After a month and a half of lines at gas stations and a shortage of public transportation that led President Miguel Díaz-Canel to stop his caravan to board passengers, Cubans saw this week an improvement in fuel supply, although instability continues.
The precedent of the recent energy crisis on the island was due to the sanctions imposed in April by the United States against shipping companies so that they would not bring Venezuelan oil, on which Cuba depends, as part of a series of Washington pressures to promote a political regime change model in both nations
However, the population’s restlessness was contained thanks to government measures to facilitate Cubans’ transportation, President Díaz-Canel’s public handling of the situation and the fact that the South American nation’s crude oil again started getting to Cuba.
“It was 11 days with the car put away without being able to work. At home without doing nothing,” 33-year-old Frank Ramírez, who supports his family working as a taxi driver, told the Associated Press (AP) agency. His vehicle―a 50-year-old Plymouth―needs about 30 liters of diesel daily to get around.
This week Ramírez managed to buy fuel, but “there is still instability” with gas stations closed at times―because they run out of fuel and must wait for the supply trucks―or limitations on the amount that is dispatched to each person.
Motorists consulted by AP on a tour of the Cuban capital told similar stories of 25-hour lines in September, sleepless nights or fights in the lines, in which people took turns marking a position for several vehicles waiting for the arrival of the gas trucks. The lines became shorter as the weeks went by.
As part of the recent U.S. sanctions to asphyxiate Cuba, Washington withdrew diplomats from Havana, suspended the arrival of cruise ships, limited the travel of its nationals, made blacklists of enterprises on the island and allowed the opening of lawsuits against firms from third countries that operate in the Caribbean nation.
Last week it was reported that airlines that lease aircraft to Cubana de Aviación would be sanctioned and this Thursday the authorities acknowledged that flights of that company had already been suspended to at least seven international destinations and as many domestic ones.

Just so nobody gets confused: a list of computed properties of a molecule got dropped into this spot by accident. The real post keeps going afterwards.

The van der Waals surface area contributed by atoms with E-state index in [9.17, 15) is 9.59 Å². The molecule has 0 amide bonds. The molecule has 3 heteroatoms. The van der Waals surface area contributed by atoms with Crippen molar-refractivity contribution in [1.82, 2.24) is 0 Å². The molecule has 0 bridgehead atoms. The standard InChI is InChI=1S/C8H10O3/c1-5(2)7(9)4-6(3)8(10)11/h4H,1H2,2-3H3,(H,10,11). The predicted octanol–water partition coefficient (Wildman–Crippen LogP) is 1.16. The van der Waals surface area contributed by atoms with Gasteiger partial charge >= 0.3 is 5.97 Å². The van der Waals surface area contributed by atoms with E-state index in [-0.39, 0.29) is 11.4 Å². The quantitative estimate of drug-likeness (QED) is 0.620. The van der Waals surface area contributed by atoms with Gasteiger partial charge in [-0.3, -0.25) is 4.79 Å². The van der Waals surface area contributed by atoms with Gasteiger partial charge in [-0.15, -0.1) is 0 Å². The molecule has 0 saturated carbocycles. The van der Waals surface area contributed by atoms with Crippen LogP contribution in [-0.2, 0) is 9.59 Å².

“They pursue us ship by ship, negotiation by negotiation…. We can’t be naive and we have to protect ourselves,” Díaz-Canel said before deputies earlier this month.
When the energy crisis began in September, the government launched a savings plan that envisaged the increase in the use of animal traction to guarantee agricultural production, changes in school hours, turning off air conditioners in state agencies and the decrease in the working day hours, among other initiatives.
Inspectors took to the streets to force cars from state entities―abundant on the island―to transport people at the crowded bus stops due to lack of transportation and official press media showed photos of Díaz-Canel’s caravan stopping along with all his escort to give people at a bus stop a ride.
Although these actions managed to mitigate the crisis, according to experts, resistance and savings have their limits.
“Savings is a variable that runs out over time. It is subsistence, it does not create more crises, but the problem is not resolved,” Cuban economist Omar Everleny Pérez told AP. “The country is in a period of sustained economic non-growth and despite that Díaz-Canel continues saying ‘let’s export, let’s export,’ when what is exported is what is produced here and he should point out ‘let’s produce, let’s produce.’”
For Pérez, Cuba must achieve a sustainable system through the state enterprise―the objective expressed by the government―and fewer limitations for small private enterprises opened in recent years.
Cuba generates 60% of the oil it consumes, the rest is obtained from Venezuela, its main trading partner, through soft loans. In turn, it has serious deficiencies in its productivity, so it must import many inputs, even for the most important sectors such as tourism, for which it must buy abroad from towels and sheets to food.
According to experts, in addition, the timely improvement in this week’s fuel supply had to do with the situation in Venezuela.
The problem for Venezuela now, University of Texas energy expert Jorge Piñón told AP, is that as a result of the sanctions imposed by the United States, the number of clients who buy crude oil from the South American country was limited, so that their inventories are putting pressure on the collection system.
According to the academic, between October 18 and Tuesday 22, two tankers arrived with 99,000 and 104,000 tons of Venezuelan oil.
“This forces them (Venezuelans) to free up space in their storage centers…solution: send more oil and fuel oil to Matanzas and Cienfuegos (in Cuba),” said Piñón.